- The degree of involvement with a parish is a very strong predictor of how much people give to their churches.
- Personal beliefs and personal theology have a very strong impact on how much a Church member gives to his/her parish. Church members who state that “using the money and material possessions in ways that please God” is part of their spiritual life give on average 2.5 times more to their parish communities than persons who hold the view that “money and material possessions have nothing to do with spiritual and religious issues;”
- Parishes that encourage members to be more generous because it will enhance church’s mission and create more opportunities for spiritual growth receive MUCH HIGHER contributions from parishioners than the parishes asking members to give because various needs of a parish community should be addressed.
- [T]he top three methods that an Orthodox parish can employ in order to inspire parishioners to give more are: a) greater social outreach into local community, b) stronger emphasis on mission and evangelism programs, and c) creating joint programs and ministries with other nearby Orthodox parishes.
But love your enemies, and do good, and lend, expecting nothing in return; and your reward will be great, and you will be sons of the Most High; for he is kind to the ungrateful and the selfish. Be merciful, even as your Father is merciful.
From the Gospel reading on the Second Sunday of Luke. Find the entire reading from Luke 6:31-36 at the Online Chapel of the Greek Orthodox Archdiocese.
A case study of a parish giving program
Fr. P. has done a lot of thinking, reading, and praying on the subject of stewardship. At the small, urban parish to which he had been recently assigned, finances were said to be a constant challenge. The giving paradigm long in place was membership dues with several fundraisers throughout the year to fill in the budget gaps. The overwhelming perception at the parish was that there was never enough money, and no more could be raised in the small community. Read More →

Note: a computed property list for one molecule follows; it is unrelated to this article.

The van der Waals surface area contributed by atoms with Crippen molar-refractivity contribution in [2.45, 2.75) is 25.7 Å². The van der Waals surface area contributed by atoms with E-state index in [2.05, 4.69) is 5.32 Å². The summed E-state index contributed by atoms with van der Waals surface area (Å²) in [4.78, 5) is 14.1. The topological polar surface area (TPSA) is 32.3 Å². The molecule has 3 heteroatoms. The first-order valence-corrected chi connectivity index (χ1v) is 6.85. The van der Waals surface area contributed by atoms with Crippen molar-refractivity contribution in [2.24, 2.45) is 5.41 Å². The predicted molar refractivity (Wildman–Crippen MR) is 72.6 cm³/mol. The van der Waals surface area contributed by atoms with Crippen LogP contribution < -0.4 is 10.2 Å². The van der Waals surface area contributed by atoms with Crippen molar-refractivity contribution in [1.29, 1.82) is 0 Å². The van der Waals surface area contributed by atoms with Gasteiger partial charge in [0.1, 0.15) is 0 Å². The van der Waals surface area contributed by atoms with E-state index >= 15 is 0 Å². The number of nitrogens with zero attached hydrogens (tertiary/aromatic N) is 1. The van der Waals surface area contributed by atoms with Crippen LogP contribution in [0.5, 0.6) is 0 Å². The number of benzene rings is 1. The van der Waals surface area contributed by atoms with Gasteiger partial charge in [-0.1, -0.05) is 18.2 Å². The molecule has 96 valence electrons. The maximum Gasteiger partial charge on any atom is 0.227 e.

BRETHREN, he who sows sparingly will also reap sparingly, and he who sows bountifully will also reap bountifully. Each one must do as he has made up his mind, not reluctantly or under compulsion, for God loves a cheerful giver. And God is able to provide you with every blessing in abundance, so that you may always have enough of everything and may provide in abundance for every good work. As it is written, “He scatters abroad, he gives to the poor; his righteousness endures for ever.” He who supplies seed to the sower and bread for food will supply and multiply your resources and increase the harvest of your righteousness. You will be enriched in every way for great generosity, which through us will produce thanksgiving to God.
St. Paul’s Second Letter to the Corinthians 9:6-11, the Epistle Reading on the 2nd Sunday of Luke.
For what does it profit a man, to gain the whole world and forfeit his life? For what can a man give in return for his life?
The Gospel of Mark 8:36-37
From the Gospel reading on the Sunday after the feast of the Holy Cross.
The Stewardship Resources produced by Stewardship Ministries of the Greek Orthodox Archdiocese are now online! The 2016 theme is taken from Psalm 34, used in the final hymn of the Service of Artoclasia, blessing of the five loaves:
Rich men have turned poor and gone hungry; but they that seek the Lord shall not be deprived of any good thing.
The Blessing of Five Loaves of Bread is a brief service of thanksgiving through which we express our gratitude for all the blessings of life. Oil, wine, wheat, and the loaves of bread which are used in the service, are viewed as the most basic elements necessary for life. The Blessing reminds us of the miracle of the multiplication of the bread and fish by which Christ fed the multitude. This Blessing is usually offered during Vespers or after the Divine Liturgy on Feast days and other special occasions. After the Service, the bread is cut and distributed to the congregation (from Introduction: What is the Greek Orthodox Church? at goarch.org).